I started this column four years ago this month. Agweek management at the time asked for a name for my column and I didn’t know what to call it. The name of my blog, The Pinke Post, was given to my column.
I asked how often I should write and the feedback was “weekly.” Now, 200+ columns later, here we are.
In the summer of 2016, I went from a contractor to full-time employee of Agweek and the column continued. What I didn’t know was that by using my married name, Pinke, in my blog starting in 2007 and my column starting in 2015, would connect me to my husband’s relatives and their German ancestry.
Five years ago, I received a Facebook message from a cousin to my husband and father-in-law who sent me photos of handwritten notes from her late father showing the Pinke family lineage from Germany to Iowa, Minnesota and North Dakota in the late 1800s. It was the most information any of us ever had or knew of my father-in-law, Eldon Pinke’s grandfather, Henry Pinke, and his brothers.
We looked at the information, talked and did nothing else with it. We haven’t created an ancestry.com account or tried to connect the dots anymore to relatives.
But last Saturday morning in Vergas, Minn., connecting this column to relatives came to life without any online messages or ancestry research. While I was with a colleague capturing the Maple Syrup Demonstration Day at Maplewood State Park, my husband, two daughters, mother-in-law, and father-in-law were in nearby Vergas for the Maple Days festivities and enjoying pancakes with plenty of real maple syrup.
Our daughter, Elizabeth, age 11, had done some phonebook research to know there was a Paul Pinke in Vergas and was determined to meet him. With a last name like Pinke, there aren’t many of us.
My father-in-law, Eldon, had a distant memory of hearing or knowing he had a cousin with a small town hardware store in Minnesota. My family crew visited Vergas Hardware and asked if Paul Pinke was available. As every good small town story goes, Paul Pinke was standing at the counter. He has owned Vergas Hardware for 40 years. After connections were made, Paul and Eldon determined their grandfathers were brothers and their dads first cousins, but they were raised hundreds of miles apart, in different states. I think more visits this summer will build a friendship between the two that they didn’t get in their earlier lives.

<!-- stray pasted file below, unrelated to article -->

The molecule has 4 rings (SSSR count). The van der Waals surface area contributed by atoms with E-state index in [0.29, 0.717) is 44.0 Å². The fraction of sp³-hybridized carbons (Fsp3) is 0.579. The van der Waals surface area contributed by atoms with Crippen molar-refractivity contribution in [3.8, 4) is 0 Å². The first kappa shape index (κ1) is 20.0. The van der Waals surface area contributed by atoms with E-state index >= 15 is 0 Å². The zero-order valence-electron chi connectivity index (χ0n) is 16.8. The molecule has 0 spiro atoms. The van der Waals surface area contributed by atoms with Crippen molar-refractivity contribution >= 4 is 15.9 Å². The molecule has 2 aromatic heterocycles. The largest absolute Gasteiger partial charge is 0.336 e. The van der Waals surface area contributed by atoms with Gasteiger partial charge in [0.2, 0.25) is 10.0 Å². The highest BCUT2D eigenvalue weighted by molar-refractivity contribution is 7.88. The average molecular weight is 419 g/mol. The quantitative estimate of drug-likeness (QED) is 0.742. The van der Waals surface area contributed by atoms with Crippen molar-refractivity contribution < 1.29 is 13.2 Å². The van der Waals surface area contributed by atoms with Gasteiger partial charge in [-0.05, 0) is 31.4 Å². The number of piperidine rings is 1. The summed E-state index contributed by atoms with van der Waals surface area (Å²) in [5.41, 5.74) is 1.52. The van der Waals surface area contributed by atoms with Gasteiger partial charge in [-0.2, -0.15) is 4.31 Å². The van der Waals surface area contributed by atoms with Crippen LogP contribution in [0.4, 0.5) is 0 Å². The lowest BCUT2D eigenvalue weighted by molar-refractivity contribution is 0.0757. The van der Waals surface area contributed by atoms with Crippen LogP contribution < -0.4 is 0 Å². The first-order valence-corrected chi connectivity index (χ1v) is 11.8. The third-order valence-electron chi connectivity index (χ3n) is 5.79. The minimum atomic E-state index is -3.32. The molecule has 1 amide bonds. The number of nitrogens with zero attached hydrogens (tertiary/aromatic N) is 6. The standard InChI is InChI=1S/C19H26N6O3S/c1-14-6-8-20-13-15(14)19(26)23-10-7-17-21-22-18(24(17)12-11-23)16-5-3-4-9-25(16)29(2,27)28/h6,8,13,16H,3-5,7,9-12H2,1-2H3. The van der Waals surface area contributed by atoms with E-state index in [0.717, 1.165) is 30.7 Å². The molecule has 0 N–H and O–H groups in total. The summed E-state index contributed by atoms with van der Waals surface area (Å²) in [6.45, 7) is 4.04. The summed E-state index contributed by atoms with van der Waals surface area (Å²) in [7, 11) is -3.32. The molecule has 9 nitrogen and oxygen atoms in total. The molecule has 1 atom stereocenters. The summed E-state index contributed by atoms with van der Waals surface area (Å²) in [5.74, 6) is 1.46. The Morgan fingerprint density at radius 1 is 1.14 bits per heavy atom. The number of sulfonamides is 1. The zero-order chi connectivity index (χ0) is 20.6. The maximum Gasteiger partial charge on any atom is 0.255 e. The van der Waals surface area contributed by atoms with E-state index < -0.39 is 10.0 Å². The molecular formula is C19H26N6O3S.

My girls later shared with me that from behind the counter, Paul pulled out a manila envelope of cut out Agweek columns, all labeled The Pinke Post, and shared that he reads every column I write and has been connected to our family from my writing.
Nathan, my husband, sent me a few texts and a photo while the interaction was happening. Later in the afternoon when the AgweekTV shoot was complete, I met up with Nathan at our lake place and we set out back to Vergas. I needed to meet Paul for myself.
I instantly loved Vergas Hardware. It is a small town dream store, with aisles full of anything you could need from household, hardware to gardening and all with a classic, homey feel to the store. We will support it often when we’re in Minnesota.
We were told by a friendly employee that Paul was doing book work but she went to get him. Paul came out to greet me by name. It was like meeting a longtime friend. He pulled out my columns and explained how every week a local farmer cuts out my column and brings it to town for him. Thank you, farmer.
The connection meant more than you could know this week. I needed a little spring boost and this was an unexpected joy of The Pinke Post, but most of all, a joy for my family. I’ll see you again soon, Paul. Thank you for reading.